• Ideas
  • Aug 11, 2023

Fuzzy Criticism: Mario Klingemann's A.I.C.C.A. (Artificially Intelligent Critical Canine)

MARIO KLINGEMANN, A.I.C.C.A., 2023, performative AI robotic sculpture, 72 × 41 × 65 cm. Image copyright the artist and courtesy Onkaos.

Members of the press gathered at Espacio SOLO, a museum presented by the Colección SOLO art project in Madrid on June 5 to await A.I.C.C.A. (Artificially Intelligent Critical Canine) (2023), the latest performative sculpture by German artificial-intelligence artist Mario Klingemann. The audience saw a robotic, life-sized terrier on a wheeled platform rolled in by itself; one eye of the dog’s is a black lens ready to observe the surrounding artworks created by Spanish artist Grip Face from the group exhibition “Protection No Longer Assured.” Amid exclamations on its furry cuteness, everyone was eager to see whether the canine, integrated with ChatGPT, could critique art as well as a human does.

As one of the art critics in the room, I was skeptical. Presumably, AI bots like ChatGPT, which theoretical linguist Noam Chomsky has described as operating by “super-autocomplete,” could only generate a review by representing the statistically averaged opinion. The dated language models of such bots also lack a quality of being-in-the-art-world, disconnected from the conversations around art objects. Luckily for the concerned, Klingemann was quick to disclaim that, instead of attempting to be a rival to human critics, A.I.C.C.A. is meant to be a “pet influencer,” performing a review as a humorous stunt not unlike the touring automata of the 18th and 19th centuries—the punchline is that the dog poops out its critique in the form of thermal receipts.

As a programmer and former Google Arts and Culture resident, Klingemann saw an opening for “machines that pay attention” in a sea of AI-generated content. He hooked up a set of image-recognition algorithms (trained on datasets of paintings) with ChatGPT and teamed up with Maedcore, a robotics-engineering studio, to design the automation, catering to a cute-obsessed social media with a retro and lovable aesthetic.

MARIO KLINGEMANN, A.I.C.C.A., 2023, performative AI robotic sculpture, 72 × 41 × 65 cm. Image copyright the artist and courtesy Onkaos

The performance did not take long. Klingemann’s creation was to review I am a Victim of Social Labels (2022) by Grip Face. As Klingemann gestured A.I.C.C.A. towards the acrylic painting, which depicts characters illustrated in a pop art style, the dog wagged it tails before printing out a short review from its rear on a paper receipt. The ChatGPT-enabled critic recognized “a unique amalgamation of multiple visual motifs, including still life and the child,” identified the child as “almost cartoonish in her features yet evokes a feeling of tenderness and innocence,” and praised the artist’s ability to “creates a sense of awe” with “subtle yet effective brushstrokes,” To quote Rebekah Jane Rhodes, the Head of Research and Publications at Colección SOLO, it just reads like a ChatGPT-generated text. The generic language model of ChatGPT lacks the art-speak presented in similar projects like Joshua Curry’s Art Review Generator (2020), which is trained on 57 years of art reviews from Artforum magazine. Still, A.I.C.C.A.’s writing is passable if far from inspiring.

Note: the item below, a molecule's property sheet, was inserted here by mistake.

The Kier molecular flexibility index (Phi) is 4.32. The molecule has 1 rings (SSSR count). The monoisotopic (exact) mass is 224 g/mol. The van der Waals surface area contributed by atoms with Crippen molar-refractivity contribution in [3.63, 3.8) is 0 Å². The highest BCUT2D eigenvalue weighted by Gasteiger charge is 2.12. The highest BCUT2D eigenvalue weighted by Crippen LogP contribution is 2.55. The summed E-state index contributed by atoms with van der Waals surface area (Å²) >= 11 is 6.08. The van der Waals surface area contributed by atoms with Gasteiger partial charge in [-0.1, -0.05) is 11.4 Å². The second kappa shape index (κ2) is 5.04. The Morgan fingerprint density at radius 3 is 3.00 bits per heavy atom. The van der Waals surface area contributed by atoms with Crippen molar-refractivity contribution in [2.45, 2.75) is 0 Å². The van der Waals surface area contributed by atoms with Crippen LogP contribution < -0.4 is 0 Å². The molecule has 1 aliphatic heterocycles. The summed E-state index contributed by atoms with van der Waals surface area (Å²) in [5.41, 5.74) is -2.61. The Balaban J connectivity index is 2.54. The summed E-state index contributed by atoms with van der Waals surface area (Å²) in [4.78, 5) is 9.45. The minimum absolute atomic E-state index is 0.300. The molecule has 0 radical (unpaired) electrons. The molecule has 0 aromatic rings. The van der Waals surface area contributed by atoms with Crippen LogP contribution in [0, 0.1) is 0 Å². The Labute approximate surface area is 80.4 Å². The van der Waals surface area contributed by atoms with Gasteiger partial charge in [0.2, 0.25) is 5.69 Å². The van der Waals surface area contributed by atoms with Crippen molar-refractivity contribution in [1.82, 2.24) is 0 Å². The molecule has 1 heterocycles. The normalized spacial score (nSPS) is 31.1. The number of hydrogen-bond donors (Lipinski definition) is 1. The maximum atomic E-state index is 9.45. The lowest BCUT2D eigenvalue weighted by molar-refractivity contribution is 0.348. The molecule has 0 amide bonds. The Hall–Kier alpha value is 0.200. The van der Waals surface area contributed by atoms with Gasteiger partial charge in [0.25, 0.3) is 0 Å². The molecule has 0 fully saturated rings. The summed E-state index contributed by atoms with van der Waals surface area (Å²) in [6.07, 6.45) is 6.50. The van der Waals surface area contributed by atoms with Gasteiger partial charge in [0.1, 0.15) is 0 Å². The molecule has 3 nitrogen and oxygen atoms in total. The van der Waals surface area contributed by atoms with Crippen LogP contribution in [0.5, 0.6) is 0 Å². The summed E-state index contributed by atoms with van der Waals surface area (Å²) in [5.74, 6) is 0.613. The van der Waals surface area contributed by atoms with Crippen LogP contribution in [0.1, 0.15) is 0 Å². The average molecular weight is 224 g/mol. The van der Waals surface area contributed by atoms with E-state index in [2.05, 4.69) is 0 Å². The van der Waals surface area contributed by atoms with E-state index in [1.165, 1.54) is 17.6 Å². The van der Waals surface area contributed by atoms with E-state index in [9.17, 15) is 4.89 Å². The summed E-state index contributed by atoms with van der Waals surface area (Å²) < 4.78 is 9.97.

In the essay “Anatomy of an AI System” (2018), researchers Kate Crawford and Vladan Joler expand the definition of AI to mean the global network of supply chains extractive of material, labor, and human cognizance. Not only has Klingemann utilized ChatGPT in A.I.C.C.A, his creation has kick-started a pipeline that tries to fill the demand of a hype-based art world. From identifying a niche market, producing a cute package of a novel idea, to inviting overseas journalists to give reviews, Klingemann’s practice is exemplary of the “AI system” known as the contemporary art market.

 A.I.C.C.A.’s output. Photo by Peter Chung for ArtAsiaPacific.

After the performance, A.I.C.C.A’s printed review was forgotten and left on the floor, while a behind-the-scene operator put down the remote controller. The journalists hurried back to their home countries before writing up short recaps of the event. Despite its stated goal of being an influencer, the Twitter account of the robot dog never gained a large following. The cycle ends with Klingemann putting A.I.C.C.A’s critique up for sale as an NFT.

The beauty of AI art lies not in its creativity but its obedience to the necessity of the art world by which it is governed. AI-generated works are necessarily novel in an attention economy, in the same way that flowers necessarily bloom in a pollination economy. A.I.C.C.A’s life cycle signals a change of the seasons. Evidently, ours is no longer an economy that propels artworks on blind hype. Still, the failure of the pooping-AI-dog-critic is as poetic as wilted flowers.

Peter Chung is a writer and photo editor of ArtAsiaPacific.

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